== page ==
In the think-tank media market, note that Russia, while trailing far behind the US, is already matching Germany, and ahead of France, Italy, and Canada. As soon as you begin to count think tanks as a branch of state-financed media – let’s call them troll farms to be clear on both sides of the war-fighting lines — then the lying machinery of the US and NATO alliance, and the opposition of the Russian (and Chinese), may be better compared and measured for number, value, reach, and ultimately, not so much truthfulness as power.  

Source: https://repository.upenn.edu/ – page 42

Naturally, the money supply for one side’s think tanks (troll farms) is directly linked to the amount of money being spent on the other side’s think tanks (troll farms). The same dynamic applies to spy agencies, arms builders, and chemical warfare laboratories: they all grow rich in proportion to the asset value, budget, headcount, and output of their adversaries. Fighting each other in the virtual, hybrid sense of war-fighting is what they all do for a living. This is how the power operates. This is not how the truth works.

But telling truth to power is a much less profitable enterprise, with much higher risks.  As a result, the value and supply of truth will shrink compared to the value and supply of lies. In the marketplace this phenomenon has long been understood as Gresham’s Law – bad currency drives out the good. Think of think tanks or troll farms as the counterfeiters of bad pennies. Who in the next generation will be able to tell the difference? How will they be able to learn the difference at universities which house and sponsor these counterfeiters?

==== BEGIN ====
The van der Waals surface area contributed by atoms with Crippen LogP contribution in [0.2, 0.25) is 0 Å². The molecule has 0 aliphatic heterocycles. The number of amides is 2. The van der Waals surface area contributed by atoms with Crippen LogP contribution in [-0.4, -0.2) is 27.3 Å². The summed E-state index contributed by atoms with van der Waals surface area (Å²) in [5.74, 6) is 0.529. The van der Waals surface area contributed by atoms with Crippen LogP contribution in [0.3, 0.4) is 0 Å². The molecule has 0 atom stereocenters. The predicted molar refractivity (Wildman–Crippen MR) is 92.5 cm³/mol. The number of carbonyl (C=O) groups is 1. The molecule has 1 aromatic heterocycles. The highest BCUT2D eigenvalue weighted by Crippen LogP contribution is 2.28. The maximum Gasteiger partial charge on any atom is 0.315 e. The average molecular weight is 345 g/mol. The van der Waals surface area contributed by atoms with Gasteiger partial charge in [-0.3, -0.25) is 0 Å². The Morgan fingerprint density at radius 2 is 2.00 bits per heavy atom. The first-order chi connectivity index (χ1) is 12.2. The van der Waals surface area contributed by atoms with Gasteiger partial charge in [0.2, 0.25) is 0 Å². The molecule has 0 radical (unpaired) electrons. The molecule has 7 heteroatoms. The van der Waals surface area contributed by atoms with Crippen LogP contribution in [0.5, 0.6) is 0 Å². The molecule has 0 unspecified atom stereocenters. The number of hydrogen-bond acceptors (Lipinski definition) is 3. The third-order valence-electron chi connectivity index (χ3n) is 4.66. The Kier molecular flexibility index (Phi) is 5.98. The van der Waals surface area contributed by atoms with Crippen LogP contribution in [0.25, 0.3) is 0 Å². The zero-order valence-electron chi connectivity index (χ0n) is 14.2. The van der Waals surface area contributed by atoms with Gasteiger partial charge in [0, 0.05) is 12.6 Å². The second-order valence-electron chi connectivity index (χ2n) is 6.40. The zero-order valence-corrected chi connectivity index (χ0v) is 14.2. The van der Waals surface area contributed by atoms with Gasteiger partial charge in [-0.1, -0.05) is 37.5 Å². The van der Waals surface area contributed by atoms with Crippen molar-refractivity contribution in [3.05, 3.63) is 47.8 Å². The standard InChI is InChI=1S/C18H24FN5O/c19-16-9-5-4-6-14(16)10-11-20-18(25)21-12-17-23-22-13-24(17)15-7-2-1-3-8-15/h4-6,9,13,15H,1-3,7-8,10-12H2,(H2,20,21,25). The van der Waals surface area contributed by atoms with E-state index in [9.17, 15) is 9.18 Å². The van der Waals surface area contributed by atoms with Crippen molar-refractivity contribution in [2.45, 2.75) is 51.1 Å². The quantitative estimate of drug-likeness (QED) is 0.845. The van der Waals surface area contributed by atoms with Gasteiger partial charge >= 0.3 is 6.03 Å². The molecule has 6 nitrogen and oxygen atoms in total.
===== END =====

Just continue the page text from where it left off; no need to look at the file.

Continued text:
To students and to readers in general, I can’t recommend my experience as a guide to employment as a journalist. It is a guide to the risks we run.

Russia is only the last one of several revolutions I’ve lived and worked through in my career. By revolution, I mean not only a fundamental shift in the way power is exercised, but also a shift of the same magnitude in the way truth is interpreted.

I started as a member of the prime minister’s staff in the first Labor government to win an Australian election between 1949 and 1972. That government was overthrown in a putsch by pseudo-constitutionalists against political cowards in 1975. In 1977 I was a bureau chief in the Executive Office of the President when Jimmy Carter attempted his modest, but also revolutionary, attempts to reform US domestic and foreign policy. He was destroyed by Zbigniew Brzezinski and then by Ronald Reagan.  I was private advisor to Prime Minister Andreas Papandreou, who revolutionized Greece between 1982 and 1989, when he lost an election, and was then destroyed by his lover. You might say I’ve had a career working for one political loser after another.